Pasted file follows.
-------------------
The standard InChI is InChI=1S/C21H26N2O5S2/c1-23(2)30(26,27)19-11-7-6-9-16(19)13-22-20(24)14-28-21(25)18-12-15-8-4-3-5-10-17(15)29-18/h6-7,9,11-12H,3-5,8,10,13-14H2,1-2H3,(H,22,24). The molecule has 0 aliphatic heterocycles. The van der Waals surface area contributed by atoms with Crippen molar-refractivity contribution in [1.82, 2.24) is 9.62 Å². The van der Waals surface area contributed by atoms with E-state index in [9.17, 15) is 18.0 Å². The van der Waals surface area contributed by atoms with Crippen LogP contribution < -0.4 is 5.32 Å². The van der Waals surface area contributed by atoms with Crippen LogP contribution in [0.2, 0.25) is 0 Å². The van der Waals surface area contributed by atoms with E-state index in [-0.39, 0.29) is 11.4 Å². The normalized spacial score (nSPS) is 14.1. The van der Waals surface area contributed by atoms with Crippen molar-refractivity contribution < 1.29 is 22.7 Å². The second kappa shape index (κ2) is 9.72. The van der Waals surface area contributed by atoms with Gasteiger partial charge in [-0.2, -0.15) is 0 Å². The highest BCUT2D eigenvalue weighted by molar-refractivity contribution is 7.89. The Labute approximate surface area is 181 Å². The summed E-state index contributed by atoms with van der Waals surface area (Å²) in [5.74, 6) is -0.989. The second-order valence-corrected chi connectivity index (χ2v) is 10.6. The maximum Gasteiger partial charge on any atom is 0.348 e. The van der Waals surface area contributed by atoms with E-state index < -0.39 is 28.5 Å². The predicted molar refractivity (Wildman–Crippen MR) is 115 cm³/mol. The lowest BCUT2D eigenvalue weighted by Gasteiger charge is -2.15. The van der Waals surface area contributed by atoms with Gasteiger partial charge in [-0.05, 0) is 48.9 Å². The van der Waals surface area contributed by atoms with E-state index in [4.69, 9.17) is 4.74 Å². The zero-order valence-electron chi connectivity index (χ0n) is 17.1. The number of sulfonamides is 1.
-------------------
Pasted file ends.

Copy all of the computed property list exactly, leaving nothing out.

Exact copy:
The standard InChI is InChI=1S/C21H26N2O5S2/c1-23(2)30(26,27)19-11-7-6-9-16(19)13-22-20(24)14-28-21(25)18-12-15-8-4-3-5-10-17(15)29-18/h6-7,9,11-12H,3-5,8,10,13-14H2,1-2H3,(H,22,24). The molecule has 0 aliphatic heterocycles. The van der Waals surface area contributed by atoms with Crippen molar-refractivity contribution in [1.82, 2.24) is 9.62 Å². The van der Waals surface area contributed by atoms with E-state index in [9.17, 15) is 18.0 Å². The van der Waals surface area contributed by atoms with Crippen LogP contribution < -0.4 is 5.32 Å². The van der Waals surface area contributed by atoms with Crippen LogP contribution in [0.2, 0.25) is 0 Å². The van der Waals surface area contributed by atoms with E-state index in [-0.39, 0.29) is 11.4 Å². The normalized spacial score (nSPS) is 14.1. The van der Waals surface area contributed by atoms with Crippen molar-refractivity contribution < 1.29 is 22.7 Å². The second kappa shape index (κ2) is 9.72. The van der Waals surface area contributed by atoms with Gasteiger partial charge in [-0.2, -0.15) is 0 Å². The highest BCUT2D eigenvalue weighted by molar-refractivity contribution is 7.89. The Labute approximate surface area is 181 Å². The summed E-state index contributed by atoms with van der Waals surface area (Å²) in [5.74, 6) is -0.989. The second-order valence-corrected chi connectivity index (χ2v) is 10.6. The maximum Gasteiger partial charge on any atom is 0.348 e. The van der Waals surface area contributed by atoms with E-state index < -0.39 is 28.5 Å². The predicted molar refractivity (Wildman–Crippen MR) is 115 cm³/mol. The lowest BCUT2D eigenvalue weighted by Gasteiger charge is -2.15. The van der Waals surface area contributed by atoms with Gasteiger partial charge in [-0.05, 0) is 48.9 Å². The van der Waals surface area contributed by atoms with E-state index in [4.69, 9.17) is 4.74 Å². The zero-order valence-electron chi connectivity index (χ0n) is 17.1. The number of sulfonamides is 1.